August 25, 2008

Dis 'n Dat

Kim of "bingo fame" (oxymoron?) sent a cheering note:
I was so sorry to hear about the end of your vacation. May you always remember it with fondness and know that is in a better place.
Indeed I will remember it with fondness. I see I received no love from my blog friends; it took an actual, real-live person to proffer sympathy. Although tis true her note had the ulterior motive of asking me to help at bingo Thursday. But let he among us whose motives are unmixed cast the first stone! (Speaking of ulterior motives, Kim, if you're reading this, will you take care of our dog when we go on vacation next time? We'll pay you!)

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But enough about me, we're all interested in Joe Biden nowadays. Biden says of anyone who questions his faith that they can "pry my rosary beads from my cold, dead hands!".

Of course he didn't say that but that was the jist of it. The money quote I found was the following, culled from "On the Issues" website:
Q: You have changed your position on abortion. When you came to the Senate, you believed that Roe v. Wade was not correctly decided and that you also believed the right of abortion was not secured by the Constitution. Why did you change your mind?

A: Well, I was 29 years old when I came to the US Senate, and I have learned a lot. Look, I'm a practicing Catholic, and it is the biggest dilemma for me in terms of comporting my religious and cultural views with my political responsibility.
Political responsibility or political viability?

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As a kid, I thought Catholicism was going the way of Judiasm: similarly ethnic, i.e. cultural, and not at all evangelistic. What I didn't realize was how evangelistic Catholicism was during the '40s and '50s, from the television show of Fulton J. Sheen to the street corner apologetics of Frank Sheed.

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I read some of Alexander Solzhenitsyn last night. (Wouldn't his multi-syballic name have fit well in Billy Joel's "We Didn't Start the Fire"?). I read his thirty-year old Harvard speech to see what the great man was right and wrong about. My perception of him as a sort of right-wing are wrong. He was an environmentalist, worried about over-population and calling for conservation of energy resources, ala Jimmy Carter. Some would say that he's prescient now, but the conservation of oil merely puts off the inevitable, doesn't it? It's sort of like putting your money in a mattress - you'll be okay for awhile but eventually inflation will make you a pauper.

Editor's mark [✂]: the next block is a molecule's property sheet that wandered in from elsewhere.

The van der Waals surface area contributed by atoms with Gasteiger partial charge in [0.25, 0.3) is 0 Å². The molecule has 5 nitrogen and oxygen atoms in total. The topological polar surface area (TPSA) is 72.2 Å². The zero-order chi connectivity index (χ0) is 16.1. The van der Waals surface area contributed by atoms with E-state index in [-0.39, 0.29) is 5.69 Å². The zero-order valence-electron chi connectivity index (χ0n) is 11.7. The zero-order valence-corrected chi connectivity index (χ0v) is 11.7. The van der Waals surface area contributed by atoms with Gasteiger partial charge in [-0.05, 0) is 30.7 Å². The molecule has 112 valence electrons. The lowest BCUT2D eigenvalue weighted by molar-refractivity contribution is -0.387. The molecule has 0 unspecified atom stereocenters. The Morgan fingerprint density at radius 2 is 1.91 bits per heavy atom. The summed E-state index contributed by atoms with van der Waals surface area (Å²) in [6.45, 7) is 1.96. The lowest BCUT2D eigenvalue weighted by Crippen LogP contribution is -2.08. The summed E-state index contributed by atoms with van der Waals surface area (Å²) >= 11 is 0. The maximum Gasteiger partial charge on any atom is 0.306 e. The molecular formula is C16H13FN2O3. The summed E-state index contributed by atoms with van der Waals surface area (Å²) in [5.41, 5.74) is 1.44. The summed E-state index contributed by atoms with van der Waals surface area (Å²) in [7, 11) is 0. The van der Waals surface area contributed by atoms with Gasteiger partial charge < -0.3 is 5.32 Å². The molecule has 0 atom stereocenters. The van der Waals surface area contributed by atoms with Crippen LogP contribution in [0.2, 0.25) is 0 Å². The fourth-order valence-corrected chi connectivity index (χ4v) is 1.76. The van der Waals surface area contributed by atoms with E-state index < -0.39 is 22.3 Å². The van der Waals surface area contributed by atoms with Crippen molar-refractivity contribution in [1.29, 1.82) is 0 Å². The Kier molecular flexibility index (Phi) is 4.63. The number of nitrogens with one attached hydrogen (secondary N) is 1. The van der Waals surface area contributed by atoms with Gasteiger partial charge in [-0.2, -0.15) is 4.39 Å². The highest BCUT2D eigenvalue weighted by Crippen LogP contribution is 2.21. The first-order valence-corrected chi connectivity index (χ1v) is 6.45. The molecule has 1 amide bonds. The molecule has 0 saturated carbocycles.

This is pure speculation but perhaps part of the appeal of the environmental issue for him was simply that it gives the West an opportunity to exercise self-restraint. If George Soros wants to save the environment so as to force a one-world socialistic government, perhaps Solzhenitsyn wanted to save the environment in order to save our souls. He saw the value of spiritual reality greater than material, and environmentalism could be a means to that end - i.e. conserve energy for it takes self-restraint. If Thoreau's message was "simplify, simplify", Solzhenitsyn's message to the indulgent West is "restrain thyself, restrain thyself". It's hard to disagree, seeing how most of our ills, from the foreclosure crisis to Enron to abortion-on-demand are at root about a lack of self-restraint.

The biggest chink in the armor seemed to be his overestimating the might of the Soviet empire. In '78 he thought Angola would never be the Soviet's Vietnam but another country starting with "A" - Afghanistan - was.

It was also interesting to see how he dissed the Middle Ages as being way overconcerned about the spiritual, to the neglect of the material, and how today we go in the opposite direction. It is hard to the hew to the middle! It takes great...oh, what's that word? Self-restraint...?

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